Sunday, 13 June 2010

Prizes | Mini Essay | Ironical Action, Killing In The Name Of, and Spring-Heeled Jack, by Jon Ware

"A towering achievement in human creative expression." An Imdb 'User Review' on the 'cult classic' Birdemic: Shock and Terror

I was delighted today to read about Sherlock Holmes, Asylum Studios’ latest low-budget effort to cash in on a movie blockbuster. Apparently this version features Spring-Heeled Jack, a villainous brother of Holmes himself, and steampunk robotic dinosaurs. Asylum Studios, in case you haven’t heard, purportedly stay in business through customers buying their straight-to-DVD-releases in the mistaken belief that they’re actually buying the movie the Asylum version rips off.

I don’t buy that; people who buy movies look at the stars’ names, even if they don’t read the DVD description. And every Asylum rip-off, by its very nature, is going to be ripping off a movie with a big-name star. Not enough consumers are going to mistake Lance Henriksen for Tom Hanks in The Da Vinci Treasure. No, the real way Asylum will make most of their money has got to be through ironical appreciation. Ironical appreciation? Bothering, for example, to sit through an awful hour-and-forty minute film just to guffaw at how dreadful it is and how you’re wasting your time. It’s a big market, and it’s growing. Maybe it’s a symptom of an age when we can watch great atrocities and disasters for ourselves, at a distance, through a screen; perhaps we are indeed (as I keep predicting, to anyone who’ll listen) heading for the second-hand world of H.G. Wells’ The Machine Stops. Perhaps not. But the ironical act, I think, is no longer just for hipsters who watch Plan 9 From Outer Space. Remember the 20,000 Jedi worshippers from that census a few years ago? How about the band Rage Against the Machine’s exceptionally un-jolly Christmas No.1? I might even suggest, if I’m feeling cynical, that there were one or two people who voted for Arnold Schwarzenegger or our current Mayor of London because they thought the notion of it was funny, and absurd.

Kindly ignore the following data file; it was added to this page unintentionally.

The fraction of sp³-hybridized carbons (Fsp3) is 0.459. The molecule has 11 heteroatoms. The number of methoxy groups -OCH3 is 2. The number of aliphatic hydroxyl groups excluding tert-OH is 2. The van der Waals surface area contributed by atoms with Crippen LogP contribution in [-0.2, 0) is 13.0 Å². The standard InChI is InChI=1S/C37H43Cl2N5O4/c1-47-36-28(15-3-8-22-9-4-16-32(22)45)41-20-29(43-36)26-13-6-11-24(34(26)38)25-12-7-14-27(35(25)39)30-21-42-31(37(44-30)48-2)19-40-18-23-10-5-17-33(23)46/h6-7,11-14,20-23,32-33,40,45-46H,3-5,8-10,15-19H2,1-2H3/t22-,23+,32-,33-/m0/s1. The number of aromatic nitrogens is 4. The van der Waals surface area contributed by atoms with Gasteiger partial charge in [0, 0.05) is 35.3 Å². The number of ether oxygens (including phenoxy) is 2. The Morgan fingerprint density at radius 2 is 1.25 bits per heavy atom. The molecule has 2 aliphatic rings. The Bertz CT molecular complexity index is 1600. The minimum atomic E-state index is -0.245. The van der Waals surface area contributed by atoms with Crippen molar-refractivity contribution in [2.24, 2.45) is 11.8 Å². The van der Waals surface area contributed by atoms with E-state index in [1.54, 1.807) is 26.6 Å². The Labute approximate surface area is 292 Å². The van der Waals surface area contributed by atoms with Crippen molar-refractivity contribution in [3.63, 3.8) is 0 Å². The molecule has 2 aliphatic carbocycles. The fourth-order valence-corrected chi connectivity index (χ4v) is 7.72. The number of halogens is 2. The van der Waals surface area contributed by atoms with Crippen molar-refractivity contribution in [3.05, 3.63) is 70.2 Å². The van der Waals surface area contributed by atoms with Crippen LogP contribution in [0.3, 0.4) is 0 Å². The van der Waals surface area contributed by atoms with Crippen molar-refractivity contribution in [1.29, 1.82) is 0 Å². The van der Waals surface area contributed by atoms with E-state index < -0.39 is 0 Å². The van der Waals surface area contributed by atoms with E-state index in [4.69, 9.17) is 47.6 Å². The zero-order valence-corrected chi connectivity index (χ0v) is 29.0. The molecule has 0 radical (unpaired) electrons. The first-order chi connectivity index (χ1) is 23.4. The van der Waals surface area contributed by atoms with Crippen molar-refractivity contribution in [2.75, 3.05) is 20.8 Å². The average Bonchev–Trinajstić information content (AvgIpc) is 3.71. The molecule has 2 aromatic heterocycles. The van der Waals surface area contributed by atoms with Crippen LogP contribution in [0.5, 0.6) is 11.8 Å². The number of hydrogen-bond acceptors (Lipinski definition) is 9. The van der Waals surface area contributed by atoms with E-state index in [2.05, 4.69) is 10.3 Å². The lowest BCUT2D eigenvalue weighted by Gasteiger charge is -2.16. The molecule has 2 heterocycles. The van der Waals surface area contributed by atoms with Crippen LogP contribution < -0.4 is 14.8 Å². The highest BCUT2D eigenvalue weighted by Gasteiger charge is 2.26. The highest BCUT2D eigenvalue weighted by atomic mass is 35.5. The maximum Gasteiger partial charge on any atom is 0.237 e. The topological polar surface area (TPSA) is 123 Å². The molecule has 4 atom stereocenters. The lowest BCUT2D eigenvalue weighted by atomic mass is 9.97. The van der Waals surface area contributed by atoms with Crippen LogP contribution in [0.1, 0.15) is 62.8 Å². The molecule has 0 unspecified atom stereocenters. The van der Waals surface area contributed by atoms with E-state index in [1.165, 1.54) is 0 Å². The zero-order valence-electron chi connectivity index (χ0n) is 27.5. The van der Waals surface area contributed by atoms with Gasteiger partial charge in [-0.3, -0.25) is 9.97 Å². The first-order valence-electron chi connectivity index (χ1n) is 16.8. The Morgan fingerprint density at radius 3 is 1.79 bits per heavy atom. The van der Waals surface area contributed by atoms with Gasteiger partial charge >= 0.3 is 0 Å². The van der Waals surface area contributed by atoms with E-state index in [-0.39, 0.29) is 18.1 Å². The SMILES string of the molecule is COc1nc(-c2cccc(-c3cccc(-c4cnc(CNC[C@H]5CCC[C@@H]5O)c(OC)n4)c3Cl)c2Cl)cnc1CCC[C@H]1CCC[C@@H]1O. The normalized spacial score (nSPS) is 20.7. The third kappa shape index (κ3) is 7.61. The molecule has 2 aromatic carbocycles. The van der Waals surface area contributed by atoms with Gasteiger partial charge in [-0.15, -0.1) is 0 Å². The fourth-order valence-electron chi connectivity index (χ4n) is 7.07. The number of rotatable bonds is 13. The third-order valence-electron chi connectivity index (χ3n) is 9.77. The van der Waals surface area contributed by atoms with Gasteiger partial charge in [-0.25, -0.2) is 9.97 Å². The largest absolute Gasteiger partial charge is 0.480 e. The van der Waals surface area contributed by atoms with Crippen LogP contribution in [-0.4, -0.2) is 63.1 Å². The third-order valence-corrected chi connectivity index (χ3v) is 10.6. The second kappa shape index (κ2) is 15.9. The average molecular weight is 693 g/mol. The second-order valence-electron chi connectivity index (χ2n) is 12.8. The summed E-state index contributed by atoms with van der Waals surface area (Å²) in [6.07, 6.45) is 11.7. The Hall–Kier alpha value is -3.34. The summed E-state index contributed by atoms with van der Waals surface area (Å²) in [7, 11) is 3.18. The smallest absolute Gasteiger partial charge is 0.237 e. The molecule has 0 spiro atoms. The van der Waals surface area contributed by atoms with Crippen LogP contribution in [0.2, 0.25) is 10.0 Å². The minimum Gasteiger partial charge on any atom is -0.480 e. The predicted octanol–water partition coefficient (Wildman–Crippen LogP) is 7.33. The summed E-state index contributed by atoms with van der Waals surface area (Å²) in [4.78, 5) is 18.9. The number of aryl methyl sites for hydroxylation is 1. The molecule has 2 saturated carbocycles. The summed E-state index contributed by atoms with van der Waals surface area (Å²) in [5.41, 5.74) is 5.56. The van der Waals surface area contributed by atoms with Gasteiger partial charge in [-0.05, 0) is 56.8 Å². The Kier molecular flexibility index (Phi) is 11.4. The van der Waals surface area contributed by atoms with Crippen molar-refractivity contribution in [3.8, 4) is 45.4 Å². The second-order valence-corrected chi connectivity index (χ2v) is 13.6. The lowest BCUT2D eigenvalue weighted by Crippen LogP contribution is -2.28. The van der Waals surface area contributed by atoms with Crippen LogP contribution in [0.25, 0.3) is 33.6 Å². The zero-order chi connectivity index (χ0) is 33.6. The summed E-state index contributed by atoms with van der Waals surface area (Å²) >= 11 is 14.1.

There’s something wonderful here, and something dangerous. All four of the examples remind us that when public opinion – righteous, honest anger – is likely to be ignored by a set-in system, and when we’re all a little too lazy to - I don’t know - burn down Parliament, or Simon Cowell, then we can far more easily express the ritual of protest through ironical action, so much more English than its so-called cousin, ‘Direct Action’. “Fuck you; I won’t do what you tell me,” indeed. The corresponding danger is that an ironical action will be treated as a serious one. It didn’t happen with the Jedi, of course- but it did in every other case. “The English people have spoken,” might well be the shrugged refrain, when we vote David Jason into office. So please, watch out. And if you must use irony in public, try to accompany it with a hefty wink and nudge somebody in the ribs at the same time.

By Jon Ware
Fiction Editor

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